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    Emerging Social Issues of Population Ageing in Sri Lanka

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    APTL Abeykoon, R Elwalagedara
    1 May 2007

    Abstract: The demographic transition from high birth and death rates to relatively low fertility and mortality levels during the past five decades has increased the share of older people in the total population. Population ageing in Sri Lanka in the coming decades will, therefore, pose important social challenges to the elderly due to the rapid changes in social norms, migration, increased female participation in the labour force outside the home and the brake down of the traditional extended family system.

    The majority of older persons in Sri Lanka continue to live in multigenerational households, most of them with their children and grandchildren. However, the decrease in the number of children per family and their dispersion due to migration would result in a fewer number of children available for home care. Nevertheless, due to the changes in the population age structure, there will be more than twice the number of people in the age group 50 to 64 years to those 65 years and over in the population particularly females who can provide care to the elderly.

    The contribution of the elderly to their children has been growing in recent years. The elderly also provide opportunities for young families. With the changes in family structure, the notion of grandparenting has assumed importance in household activities. When both parents are employed outside the home or when women migrate for employment abroad, older persons, mainly grandmothers act as primary caregivers for children and other family members.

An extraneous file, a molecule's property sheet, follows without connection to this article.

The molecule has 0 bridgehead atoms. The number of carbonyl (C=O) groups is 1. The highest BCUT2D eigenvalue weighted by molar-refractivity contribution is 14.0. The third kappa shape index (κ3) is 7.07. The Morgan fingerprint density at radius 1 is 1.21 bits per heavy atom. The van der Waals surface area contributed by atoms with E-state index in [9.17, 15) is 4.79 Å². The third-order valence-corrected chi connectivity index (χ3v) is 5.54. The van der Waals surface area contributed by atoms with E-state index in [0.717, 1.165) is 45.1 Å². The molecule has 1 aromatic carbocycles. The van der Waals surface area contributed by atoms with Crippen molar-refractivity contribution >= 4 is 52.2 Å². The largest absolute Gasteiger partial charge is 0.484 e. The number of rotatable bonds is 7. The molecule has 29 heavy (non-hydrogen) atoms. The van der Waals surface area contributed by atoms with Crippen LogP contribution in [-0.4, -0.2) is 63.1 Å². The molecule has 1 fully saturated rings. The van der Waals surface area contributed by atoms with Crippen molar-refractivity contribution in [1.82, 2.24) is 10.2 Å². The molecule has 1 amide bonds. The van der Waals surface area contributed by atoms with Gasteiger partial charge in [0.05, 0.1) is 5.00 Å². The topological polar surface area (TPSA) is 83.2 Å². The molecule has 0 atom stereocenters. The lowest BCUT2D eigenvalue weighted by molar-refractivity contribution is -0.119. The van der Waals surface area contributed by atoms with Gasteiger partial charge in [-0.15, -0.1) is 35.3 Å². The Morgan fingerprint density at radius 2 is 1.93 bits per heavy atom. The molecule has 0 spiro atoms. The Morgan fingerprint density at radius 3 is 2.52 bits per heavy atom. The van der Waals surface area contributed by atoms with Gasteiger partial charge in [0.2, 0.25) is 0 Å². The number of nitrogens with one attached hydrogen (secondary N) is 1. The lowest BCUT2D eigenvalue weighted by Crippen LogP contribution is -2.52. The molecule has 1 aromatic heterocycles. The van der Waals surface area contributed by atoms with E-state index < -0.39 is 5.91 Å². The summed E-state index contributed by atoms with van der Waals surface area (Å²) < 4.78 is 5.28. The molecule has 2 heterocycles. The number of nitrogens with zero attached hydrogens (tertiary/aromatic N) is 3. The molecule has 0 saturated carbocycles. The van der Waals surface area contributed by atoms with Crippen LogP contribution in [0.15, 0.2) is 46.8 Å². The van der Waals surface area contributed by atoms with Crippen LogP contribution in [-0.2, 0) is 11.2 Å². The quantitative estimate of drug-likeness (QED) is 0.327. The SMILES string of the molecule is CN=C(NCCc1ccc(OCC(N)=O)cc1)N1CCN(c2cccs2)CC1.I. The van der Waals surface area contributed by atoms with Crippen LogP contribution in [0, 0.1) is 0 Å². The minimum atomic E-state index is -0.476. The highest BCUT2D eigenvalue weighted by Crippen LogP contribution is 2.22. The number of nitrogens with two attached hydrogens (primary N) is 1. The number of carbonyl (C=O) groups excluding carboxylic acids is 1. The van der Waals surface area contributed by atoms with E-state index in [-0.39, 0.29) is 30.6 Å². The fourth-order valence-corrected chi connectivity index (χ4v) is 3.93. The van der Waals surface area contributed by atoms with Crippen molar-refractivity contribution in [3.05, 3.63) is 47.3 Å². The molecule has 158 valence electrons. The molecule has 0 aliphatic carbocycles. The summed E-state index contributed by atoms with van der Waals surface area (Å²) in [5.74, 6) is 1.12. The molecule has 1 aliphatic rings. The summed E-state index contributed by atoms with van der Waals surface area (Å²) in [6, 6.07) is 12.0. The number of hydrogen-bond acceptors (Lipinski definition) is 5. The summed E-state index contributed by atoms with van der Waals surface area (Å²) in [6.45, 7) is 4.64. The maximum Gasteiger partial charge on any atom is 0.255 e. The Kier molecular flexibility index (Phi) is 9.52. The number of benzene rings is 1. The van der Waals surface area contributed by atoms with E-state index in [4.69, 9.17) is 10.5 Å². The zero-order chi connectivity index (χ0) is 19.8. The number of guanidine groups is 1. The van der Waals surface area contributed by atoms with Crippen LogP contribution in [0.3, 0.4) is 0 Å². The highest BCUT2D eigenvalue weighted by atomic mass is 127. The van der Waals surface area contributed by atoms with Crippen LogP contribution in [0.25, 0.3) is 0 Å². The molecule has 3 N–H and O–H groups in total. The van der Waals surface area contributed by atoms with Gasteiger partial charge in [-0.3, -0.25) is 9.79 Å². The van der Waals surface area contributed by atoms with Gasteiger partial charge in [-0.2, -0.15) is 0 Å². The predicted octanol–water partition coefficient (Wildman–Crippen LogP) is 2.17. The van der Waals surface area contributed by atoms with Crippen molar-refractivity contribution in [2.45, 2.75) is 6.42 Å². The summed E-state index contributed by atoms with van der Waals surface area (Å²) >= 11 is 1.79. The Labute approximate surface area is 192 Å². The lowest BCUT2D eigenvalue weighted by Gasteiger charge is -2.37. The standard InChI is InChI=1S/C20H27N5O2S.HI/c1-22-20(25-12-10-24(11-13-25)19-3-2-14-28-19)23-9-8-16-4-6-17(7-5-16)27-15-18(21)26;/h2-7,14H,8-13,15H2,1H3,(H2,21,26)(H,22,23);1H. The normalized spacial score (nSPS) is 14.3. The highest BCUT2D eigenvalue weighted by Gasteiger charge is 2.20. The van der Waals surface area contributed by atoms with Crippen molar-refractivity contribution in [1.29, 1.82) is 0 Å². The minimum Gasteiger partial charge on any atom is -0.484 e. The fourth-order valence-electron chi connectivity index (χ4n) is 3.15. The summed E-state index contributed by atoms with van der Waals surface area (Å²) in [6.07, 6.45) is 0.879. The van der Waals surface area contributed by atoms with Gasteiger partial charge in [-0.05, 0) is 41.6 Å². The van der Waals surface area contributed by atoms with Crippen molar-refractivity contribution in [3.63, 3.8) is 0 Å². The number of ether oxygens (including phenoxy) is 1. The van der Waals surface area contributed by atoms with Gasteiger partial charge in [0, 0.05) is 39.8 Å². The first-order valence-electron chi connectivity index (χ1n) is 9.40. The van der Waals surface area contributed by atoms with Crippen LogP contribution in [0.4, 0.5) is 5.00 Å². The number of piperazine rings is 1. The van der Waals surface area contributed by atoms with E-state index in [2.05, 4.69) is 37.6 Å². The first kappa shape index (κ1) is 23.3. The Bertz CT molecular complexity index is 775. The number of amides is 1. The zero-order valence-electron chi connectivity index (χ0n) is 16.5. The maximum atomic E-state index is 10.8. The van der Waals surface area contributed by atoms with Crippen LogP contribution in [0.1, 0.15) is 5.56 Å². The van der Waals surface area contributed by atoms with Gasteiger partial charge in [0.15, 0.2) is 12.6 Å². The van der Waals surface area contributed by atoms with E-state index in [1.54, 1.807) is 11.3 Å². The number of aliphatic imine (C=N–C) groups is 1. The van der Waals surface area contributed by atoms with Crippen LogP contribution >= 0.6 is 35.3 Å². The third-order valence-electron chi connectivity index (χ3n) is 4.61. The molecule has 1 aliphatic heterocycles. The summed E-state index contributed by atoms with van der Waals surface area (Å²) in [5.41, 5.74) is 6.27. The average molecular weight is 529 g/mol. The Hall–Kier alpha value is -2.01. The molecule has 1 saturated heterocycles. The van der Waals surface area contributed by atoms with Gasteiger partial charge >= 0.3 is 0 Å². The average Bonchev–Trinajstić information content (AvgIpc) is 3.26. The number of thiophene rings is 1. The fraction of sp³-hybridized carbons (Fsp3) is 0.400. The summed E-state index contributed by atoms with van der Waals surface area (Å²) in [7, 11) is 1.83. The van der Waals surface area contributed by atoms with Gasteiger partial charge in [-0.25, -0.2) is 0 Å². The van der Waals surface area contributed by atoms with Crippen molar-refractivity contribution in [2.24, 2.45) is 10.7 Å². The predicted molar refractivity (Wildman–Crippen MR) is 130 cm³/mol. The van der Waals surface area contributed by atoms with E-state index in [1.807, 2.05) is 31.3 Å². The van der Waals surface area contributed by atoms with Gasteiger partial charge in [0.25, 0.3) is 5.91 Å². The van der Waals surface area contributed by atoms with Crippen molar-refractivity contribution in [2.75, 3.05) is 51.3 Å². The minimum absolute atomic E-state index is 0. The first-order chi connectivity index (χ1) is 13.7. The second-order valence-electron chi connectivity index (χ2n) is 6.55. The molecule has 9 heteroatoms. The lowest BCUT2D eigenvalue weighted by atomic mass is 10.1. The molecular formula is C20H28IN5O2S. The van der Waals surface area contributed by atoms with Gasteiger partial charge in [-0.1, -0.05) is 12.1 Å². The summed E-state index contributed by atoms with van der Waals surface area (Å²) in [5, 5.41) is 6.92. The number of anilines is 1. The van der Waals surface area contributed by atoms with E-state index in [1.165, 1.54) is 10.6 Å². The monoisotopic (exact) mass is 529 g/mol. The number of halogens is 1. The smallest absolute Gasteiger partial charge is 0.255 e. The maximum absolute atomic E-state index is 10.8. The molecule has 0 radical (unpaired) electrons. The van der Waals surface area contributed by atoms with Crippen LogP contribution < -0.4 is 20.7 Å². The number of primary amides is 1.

In the urban settings, social networks developed though neighbours and friends over the life cource form an important source of supplementary support for the elderly and adds to their social capital.

    Participation in economic and social life of the community enables older persons to contribute productively to society. The older persons with their ever increasing numbers in the total population have the potential to become more influential politically, economically and socially. Older persons should therefore, have the opportunity to actively engage in the development process so that their skills, experience and knowledge can be utilized for the development of the country.

    Neglect and abuse of older persons is seen to be prevalent in many societies both in developed and developing countries. However, the lack data and precise measurement instruments and the absence of reporting mechanisms are major constraints to measure the magnitude of the problem across societies. There are also problems of comparability due to cultural reasons. For instance, overburdening older persons with family responsibilities may be perceived as elder abuse in some cultures, but in others, it may be considered as part of tradition.

    The proportion of the Sri Lankan elderly population 60 years and over to the total population will increase from 11.2 percent in 2007 to 18.4 percent in 2025 and to 29.4 percent in 2050. The proportionate share of the very old (80 years and over) will increase by nearly five fold during the same period. The sex ratio of the elderly will continue to decline indicating that there will be more females than males in the older ages as a result of higher mortality rates of men at advanced ages. The ageing index which is the ratio of the population aged 60 years and over to that under age 15 years will increase from 47.9 to 179.2 between 2007 and 2050. This rapidly increasing trend will lead to compelling demands for changes in the way resources are allocated among generations.

    The challenge for the future therefore, is to ensure that older persons are able to live with full rights and continue to participate in the social and economic life of the country with dignity.




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